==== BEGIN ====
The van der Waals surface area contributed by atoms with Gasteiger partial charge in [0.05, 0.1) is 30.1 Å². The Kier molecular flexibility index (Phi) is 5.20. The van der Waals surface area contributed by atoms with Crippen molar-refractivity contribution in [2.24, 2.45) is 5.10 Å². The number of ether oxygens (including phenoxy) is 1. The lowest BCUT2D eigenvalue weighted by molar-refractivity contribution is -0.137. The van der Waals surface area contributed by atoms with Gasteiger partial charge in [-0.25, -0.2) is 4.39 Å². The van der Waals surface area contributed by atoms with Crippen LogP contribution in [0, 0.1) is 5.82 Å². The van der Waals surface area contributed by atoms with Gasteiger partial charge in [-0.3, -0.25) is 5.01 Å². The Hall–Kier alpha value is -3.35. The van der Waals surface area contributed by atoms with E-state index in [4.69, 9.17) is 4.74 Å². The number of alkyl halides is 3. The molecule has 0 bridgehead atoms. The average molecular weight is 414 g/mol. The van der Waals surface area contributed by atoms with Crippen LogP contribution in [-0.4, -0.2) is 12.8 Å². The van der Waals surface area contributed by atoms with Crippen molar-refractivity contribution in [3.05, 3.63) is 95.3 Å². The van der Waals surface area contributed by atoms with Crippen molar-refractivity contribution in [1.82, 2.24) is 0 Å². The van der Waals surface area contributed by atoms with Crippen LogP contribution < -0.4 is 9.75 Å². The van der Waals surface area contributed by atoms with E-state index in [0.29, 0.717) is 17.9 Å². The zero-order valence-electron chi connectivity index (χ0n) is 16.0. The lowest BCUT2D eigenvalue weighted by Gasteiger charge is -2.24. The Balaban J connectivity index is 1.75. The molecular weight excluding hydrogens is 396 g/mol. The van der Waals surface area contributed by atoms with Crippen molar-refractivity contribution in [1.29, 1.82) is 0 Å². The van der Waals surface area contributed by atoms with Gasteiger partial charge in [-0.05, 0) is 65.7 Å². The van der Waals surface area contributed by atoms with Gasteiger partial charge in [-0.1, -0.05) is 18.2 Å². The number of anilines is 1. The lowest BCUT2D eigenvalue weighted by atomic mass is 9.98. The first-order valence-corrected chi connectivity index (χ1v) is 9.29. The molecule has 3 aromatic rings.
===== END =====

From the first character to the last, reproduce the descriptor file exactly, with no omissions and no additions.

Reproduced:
The van der Waals surface area contributed by atoms with Gasteiger partial charge in [0.05, 0.1) is 30.1 Å². The Kier molecular flexibility index (Phi) is 5.20. The van der Waals surface area contributed by atoms with Crippen molar-refractivity contribution in [2.24, 2.45) is 5.10 Å². The number of ether oxygens (including phenoxy) is 1. The lowest BCUT2D eigenvalue weighted by molar-refractivity contribution is -0.137. The van der Waals surface area contributed by atoms with Gasteiger partial charge in [-0.25, -0.2) is 4.39 Å². The van der Waals surface area contributed by atoms with Crippen LogP contribution in [0, 0.1) is 5.82 Å². The van der Waals surface area contributed by atoms with Gasteiger partial charge in [-0.3, -0.25) is 5.01 Å². The Hall–Kier alpha value is -3.35. The van der Waals surface area contributed by atoms with E-state index in [4.69, 9.17) is 4.74 Å². The number of alkyl halides is 3. The molecule has 0 bridgehead atoms. The average molecular weight is 414 g/mol. The van der Waals surface area contributed by atoms with Crippen LogP contribution in [-0.4, -0.2) is 12.8 Å². The van der Waals surface area contributed by atoms with Crippen molar-refractivity contribution in [3.05, 3.63) is 95.3 Å². The van der Waals surface area contributed by atoms with Crippen molar-refractivity contribution in [1.82, 2.24) is 0 Å². The van der Waals surface area contributed by atoms with Crippen LogP contribution < -0.4 is 9.75 Å². The van der Waals surface area contributed by atoms with E-state index in [0.29, 0.717) is 17.9 Å². The zero-order valence-electron chi connectivity index (χ0n) is 16.0. The lowest BCUT2D eigenvalue weighted by Gasteiger charge is -2.24. The Balaban J connectivity index is 1.75. The molecular weight excluding hydrogens is 396 g/mol. The van der Waals surface area contributed by atoms with Crippen molar-refractivity contribution in [1.29, 1.82) is 0 Å². The van der Waals surface area contributed by atoms with Gasteiger partial charge in [-0.05, 0) is 65.7 Å². The van der Waals surface area contributed by atoms with Gasteiger partial charge in [-0.1, -0.05) is 18.2 Å². The number of anilines is 1. The lowest BCUT2D eigenvalue weighted by atomic mass is 9.98. The first-order valence-corrected chi connectivity index (χ1v) is 9.29. The molecule has 3 aromatic rings.